The Last Kids on Earth (Max Brallier)

29 Oct

Squinks, just in time for Halloween, I’ve got a title to die for (mwahaha). Max Brallier’s The Last Kids on Earth is full of terrifying fun and adventure that’s perfect for this time of year. Oh, and there are zombies.

 

Last Kids On Earth

 

Squinklethoughts1. Okay, so zombies aren’t really my thing. And no, I don’t watch The Walking Dead, but I know many of YOU like it, which is why I gave it a whirl. For someone who’s not into these kinds of stories, I was pleasantly surprised to have enjoyed it.

2. Brallier is terrifically funny. The humour starts right off the bat with the first page, and it continues all throughout the story. You’ll love Jack Sullivan’s voice, – I can certainly hear many of you in him – for he’s full of amusing one-liners and witty observations.

3. Speaking of Jack, I love how cautiously optimistic he is. I mean, it IS rather a feat to be dealing with monsters and zombies taking over the town. Jack knows where his strengths lie, although he does have some laugh-out-loud moments of delusions (“I’m a zombie-fighting, monster-slaying, tornado of cool … And I will Rescue June Del Toro and complete the ULTIMATE Feat of Apocalyptic Success!”), and his plans to rescue June are not always completely thought out. He is fiercely loyal to his best friend, Quint, though, and for that, he’s a hero in my books.

 

Last Kids on Earth - Jack Sullivan 

4. I’m sure many of you will find a lot to like in Jack and Quint’s friendship. They work well together despite being very different. For one thing, Quint is always tinkering with things and using science to solve problems, while Jack is more about bat swinging and monster jumping. This combination serves them well when they’re two of the last kids on Earth.

5. I’m also happy that June Del Toro is a lovely damsel not in distress. And I’ve always been used to (and enjoyed) being the only girl in a group of boys, so that bit was particularly interesting to me. June’s feisty, but she’s pretty cool to Jack, so I find her a welcome addition to the growing posse that includes Dirk, an erstwhile-bully-turned-friend.

 

Last Kids on Earth - June Del Toro 

6. For those of you who love to draw, I’m sure you’ll find great inspiration in Douglas Holgate’s illustrations. They really add spirit to the story – in fact, much of the tale is told through the images, so not only do the drawings enhance the tale, they are actually vital parts of the plot as well. This book is like part graphic novel, which really adds to its appeal. I particularly like the many faces of Blarg. And I have to admit – Rover is rather cute.

7. What can I say about this book that I didn’t like? Well, except for the fact that there are monsters and zombies, and I now wonder what’s lurking outside my window every time I turn off the lights, not much. This may not have been my cup of tea, but I’m positive many of you will enjoy it nonetheless. I’d give it just under 4 stars … like 3.87, maybe. ‘Cause, as I mentioned, monsters and zombies.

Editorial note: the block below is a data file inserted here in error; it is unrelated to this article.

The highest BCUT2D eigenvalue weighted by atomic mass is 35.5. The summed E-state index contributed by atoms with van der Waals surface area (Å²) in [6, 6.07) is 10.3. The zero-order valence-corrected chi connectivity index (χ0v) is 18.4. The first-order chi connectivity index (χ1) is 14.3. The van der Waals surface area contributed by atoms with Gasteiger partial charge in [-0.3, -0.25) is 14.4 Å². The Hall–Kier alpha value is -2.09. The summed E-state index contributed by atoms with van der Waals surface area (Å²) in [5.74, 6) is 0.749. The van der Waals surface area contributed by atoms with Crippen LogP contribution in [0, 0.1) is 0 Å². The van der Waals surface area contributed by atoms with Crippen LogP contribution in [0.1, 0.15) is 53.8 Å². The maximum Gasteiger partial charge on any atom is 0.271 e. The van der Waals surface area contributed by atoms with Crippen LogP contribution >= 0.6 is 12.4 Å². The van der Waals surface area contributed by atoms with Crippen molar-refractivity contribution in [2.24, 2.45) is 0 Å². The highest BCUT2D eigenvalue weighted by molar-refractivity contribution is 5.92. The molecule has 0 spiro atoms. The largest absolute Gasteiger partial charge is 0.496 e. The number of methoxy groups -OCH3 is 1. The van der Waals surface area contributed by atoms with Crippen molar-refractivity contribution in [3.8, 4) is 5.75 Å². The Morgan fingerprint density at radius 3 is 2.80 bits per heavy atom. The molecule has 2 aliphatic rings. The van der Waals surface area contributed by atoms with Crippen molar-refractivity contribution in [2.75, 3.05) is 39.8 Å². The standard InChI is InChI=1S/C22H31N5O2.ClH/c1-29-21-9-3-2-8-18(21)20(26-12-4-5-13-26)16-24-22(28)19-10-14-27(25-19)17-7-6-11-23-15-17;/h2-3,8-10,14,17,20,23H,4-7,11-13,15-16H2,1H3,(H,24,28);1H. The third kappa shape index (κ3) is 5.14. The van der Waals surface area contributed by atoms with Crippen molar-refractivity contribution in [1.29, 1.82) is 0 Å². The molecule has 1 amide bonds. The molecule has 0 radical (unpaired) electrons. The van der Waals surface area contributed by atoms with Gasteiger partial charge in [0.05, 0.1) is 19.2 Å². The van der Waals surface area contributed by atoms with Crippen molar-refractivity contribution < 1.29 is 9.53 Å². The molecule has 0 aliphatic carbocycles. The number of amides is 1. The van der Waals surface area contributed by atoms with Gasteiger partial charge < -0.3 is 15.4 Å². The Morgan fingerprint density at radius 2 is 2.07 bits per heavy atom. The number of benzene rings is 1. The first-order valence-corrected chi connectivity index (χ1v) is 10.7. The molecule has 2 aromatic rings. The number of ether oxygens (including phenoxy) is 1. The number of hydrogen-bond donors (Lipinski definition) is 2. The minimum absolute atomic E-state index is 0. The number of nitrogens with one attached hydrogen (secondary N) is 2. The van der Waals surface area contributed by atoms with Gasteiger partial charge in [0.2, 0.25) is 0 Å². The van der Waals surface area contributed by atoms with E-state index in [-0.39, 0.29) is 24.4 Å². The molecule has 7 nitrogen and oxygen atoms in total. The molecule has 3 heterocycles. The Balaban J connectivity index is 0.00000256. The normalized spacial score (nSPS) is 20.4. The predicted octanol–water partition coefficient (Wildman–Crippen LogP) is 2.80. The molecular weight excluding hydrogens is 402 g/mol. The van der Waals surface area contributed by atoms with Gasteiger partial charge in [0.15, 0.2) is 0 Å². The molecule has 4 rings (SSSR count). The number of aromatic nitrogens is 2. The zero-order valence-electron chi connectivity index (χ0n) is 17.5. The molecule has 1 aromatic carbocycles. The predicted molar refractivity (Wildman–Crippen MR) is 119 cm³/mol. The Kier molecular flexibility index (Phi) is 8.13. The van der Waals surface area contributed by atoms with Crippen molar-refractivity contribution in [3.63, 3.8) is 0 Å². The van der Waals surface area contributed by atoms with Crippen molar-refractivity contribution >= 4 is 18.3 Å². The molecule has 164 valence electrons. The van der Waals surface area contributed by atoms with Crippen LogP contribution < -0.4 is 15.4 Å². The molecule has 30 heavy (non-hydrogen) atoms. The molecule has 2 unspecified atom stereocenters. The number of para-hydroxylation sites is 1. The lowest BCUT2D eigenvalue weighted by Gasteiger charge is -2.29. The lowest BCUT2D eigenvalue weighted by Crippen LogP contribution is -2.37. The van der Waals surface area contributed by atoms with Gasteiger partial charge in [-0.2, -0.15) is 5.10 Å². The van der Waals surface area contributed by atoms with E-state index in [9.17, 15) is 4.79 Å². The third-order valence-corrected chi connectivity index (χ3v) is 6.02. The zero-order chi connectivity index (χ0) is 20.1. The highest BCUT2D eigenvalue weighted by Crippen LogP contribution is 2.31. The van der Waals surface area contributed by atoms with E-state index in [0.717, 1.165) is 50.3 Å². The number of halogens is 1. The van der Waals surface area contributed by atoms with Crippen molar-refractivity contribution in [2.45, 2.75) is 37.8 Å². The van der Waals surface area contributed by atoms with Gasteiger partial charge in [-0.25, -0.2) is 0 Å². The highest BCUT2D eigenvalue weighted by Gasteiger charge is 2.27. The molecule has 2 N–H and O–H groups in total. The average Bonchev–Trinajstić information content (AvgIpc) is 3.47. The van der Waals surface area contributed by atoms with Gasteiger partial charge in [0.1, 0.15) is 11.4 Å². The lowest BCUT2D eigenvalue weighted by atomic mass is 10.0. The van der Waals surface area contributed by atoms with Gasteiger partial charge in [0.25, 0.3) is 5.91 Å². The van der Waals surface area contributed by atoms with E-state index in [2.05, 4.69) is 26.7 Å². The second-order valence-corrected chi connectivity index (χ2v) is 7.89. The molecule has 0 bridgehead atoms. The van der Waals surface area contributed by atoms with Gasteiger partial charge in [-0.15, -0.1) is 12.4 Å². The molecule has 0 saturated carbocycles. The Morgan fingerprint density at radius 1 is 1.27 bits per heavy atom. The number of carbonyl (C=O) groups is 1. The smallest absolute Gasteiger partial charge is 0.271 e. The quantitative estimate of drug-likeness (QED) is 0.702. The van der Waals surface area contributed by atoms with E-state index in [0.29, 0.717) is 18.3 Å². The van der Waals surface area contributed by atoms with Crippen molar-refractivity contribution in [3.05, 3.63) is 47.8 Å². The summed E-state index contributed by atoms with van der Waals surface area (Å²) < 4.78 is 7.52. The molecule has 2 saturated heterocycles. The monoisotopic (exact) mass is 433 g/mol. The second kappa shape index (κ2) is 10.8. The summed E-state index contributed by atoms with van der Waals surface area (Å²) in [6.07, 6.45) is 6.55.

4 Squinkles 

Max Brallier’s Online Corners
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Douglas Holgate’s Online Corners
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Thank you, Penguin Canada, for sending me a copy of The Last Kids on Earth in exchange for an honest review.

All Squinklethoughts expressed herein are entirely my own.

Student Review: Desmond Pucket Makes Monster Magic

21 Sep

Desmond Pucket Makes Monster Magic 

Have you ever heard of Desmond Pucket?  If not, well let me tell you about him.  He is a monster maker.  He is very good at scaring people with his creations, which include paint-filled balloons, confetti cannons, and more.  In the beginning of the story, readers are told that he is really good at special monster effects and pranks that scare other people.  Then, a school disciplinary officer named Mr. Needles stops Desmond from going on the Mountain Full of Monsters ride at Crabshell Pier.  So Desmond has to be Mr. Perfect until school ends, or else he could get expelled!  This is no easy task.

 

Desmond Pucket Makes Monster Magic - Excerpt 

Some things about this book that readers might like are the illustrations because there are lots, and they’re all really cool.  Also, the book is easy to read and the text is big.  Lastly, it is a short book, so it doesn’t take too long to finish, which is good because the story is very interesting, and you just want to find out more!  Something I wish the author, Mark Tatulli, had done is make the book a little longer, but I am glad there are more books in the series.  I think people who believe in monsters and those who like pranks will enjoy this book.

Alex P., grade 6

 

Squinklethoughts

1. It’s hard to find books sometimes that can appeal to a wide range of readers, but this is one of them.  It’s a great book for students in elementary school, young and old alike.

2. Tatulli’s voice is engaging and very funny – definitely a plus when it comes to MG books.

3. The drawings are fantastic.  They look hand drawn (and I suppose they are), and that adds to their appeal.  I’ve found students trying to make their own versions of some of the doodles, which is a great sign that they’ve taken a liking not just to the illustrations, but to the story itself.

4. Both my boys and girls liked this book, but I’ve found that my boys tended to laugh out loud much harder and louder.  Make of that what you will.

5. One of the things I missed out on by growing up in the previous century is the extension of the reading experience through activities, events, and (especially) websites.  There’s an entire site dedicated to Desmond Pucket that is chock full of information and handouts that my kids have enjoyed exploring.  Take a look at the trailer below, too.

 

  

 

4 Squinkles 

Mark Tatulli’s Online Corners
Website | Facebook | Twitter | Goodreads | Chapters

 

Thank you, Andrews McMeel Publishing, for sending me a copy of Desmond Pucket Makes Monster Magic in exchange for an honest review.

All Squinklethoughts expressed herein are entirely my own.